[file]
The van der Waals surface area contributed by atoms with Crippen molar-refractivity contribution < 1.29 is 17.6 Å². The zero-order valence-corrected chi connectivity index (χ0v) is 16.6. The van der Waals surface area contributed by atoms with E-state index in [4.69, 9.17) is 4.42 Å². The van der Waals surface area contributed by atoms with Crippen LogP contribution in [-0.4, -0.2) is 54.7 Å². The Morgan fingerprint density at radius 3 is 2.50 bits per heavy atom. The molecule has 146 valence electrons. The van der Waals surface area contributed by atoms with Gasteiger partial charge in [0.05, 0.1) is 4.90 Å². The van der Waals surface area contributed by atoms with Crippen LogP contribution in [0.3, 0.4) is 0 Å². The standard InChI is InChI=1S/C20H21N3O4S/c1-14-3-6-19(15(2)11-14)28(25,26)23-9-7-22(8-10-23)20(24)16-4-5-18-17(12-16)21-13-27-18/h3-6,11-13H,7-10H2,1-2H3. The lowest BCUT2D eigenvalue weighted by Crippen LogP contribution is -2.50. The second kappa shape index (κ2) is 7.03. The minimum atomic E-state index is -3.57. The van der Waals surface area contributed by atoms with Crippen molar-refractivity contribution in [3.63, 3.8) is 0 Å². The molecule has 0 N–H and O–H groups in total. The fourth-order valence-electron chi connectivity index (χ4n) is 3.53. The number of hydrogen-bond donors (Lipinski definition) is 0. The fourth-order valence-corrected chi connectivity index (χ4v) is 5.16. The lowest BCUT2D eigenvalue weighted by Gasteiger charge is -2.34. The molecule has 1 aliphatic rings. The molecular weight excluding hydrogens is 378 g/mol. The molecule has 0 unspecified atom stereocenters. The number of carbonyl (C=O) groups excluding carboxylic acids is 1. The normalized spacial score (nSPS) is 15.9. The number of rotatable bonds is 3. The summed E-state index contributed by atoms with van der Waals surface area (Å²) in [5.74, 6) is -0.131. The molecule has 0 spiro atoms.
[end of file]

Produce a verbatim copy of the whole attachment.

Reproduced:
The van der Waals surface area contributed by atoms with Crippen molar-refractivity contribution < 1.29 is 17.6 Å². The zero-order valence-corrected chi connectivity index (χ0v) is 16.6. The van der Waals surface area contributed by atoms with E-state index in [4.69, 9.17) is 4.42 Å². The van der Waals surface area contributed by atoms with Crippen LogP contribution in [-0.4, -0.2) is 54.7 Å². The Morgan fingerprint density at radius 3 is 2.50 bits per heavy atom. The molecule has 146 valence electrons. The van der Waals surface area contributed by atoms with Gasteiger partial charge in [0.05, 0.1) is 4.90 Å². The van der Waals surface area contributed by atoms with Crippen LogP contribution in [0.3, 0.4) is 0 Å². The standard InChI is InChI=1S/C20H21N3O4S/c1-14-3-6-19(15(2)11-14)28(25,26)23-9-7-22(8-10-23)20(24)16-4-5-18-17(12-16)21-13-27-18/h3-6,11-13H,7-10H2,1-2H3. The lowest BCUT2D eigenvalue weighted by Crippen LogP contribution is -2.50. The second kappa shape index (κ2) is 7.03. The minimum atomic E-state index is -3.57. The van der Waals surface area contributed by atoms with Crippen molar-refractivity contribution in [3.63, 3.8) is 0 Å². The molecule has 0 N–H and O–H groups in total. The fourth-order valence-electron chi connectivity index (χ4n) is 3.53. The number of hydrogen-bond donors (Lipinski definition) is 0. The fourth-order valence-corrected chi connectivity index (χ4v) is 5.16. The lowest BCUT2D eigenvalue weighted by Gasteiger charge is -2.34. The molecule has 1 aliphatic rings. The molecular weight excluding hydrogens is 378 g/mol. The molecule has 0 unspecified atom stereocenters. The number of carbonyl (C=O) groups excluding carboxylic acids is 1. The normalized spacial score (nSPS) is 15.9. The number of rotatable bonds is 3. The summed E-state index contributed by atoms with van der Waals surface area (Å²) in [5.74, 6) is -0.131. The molecule has 0 spiro atoms.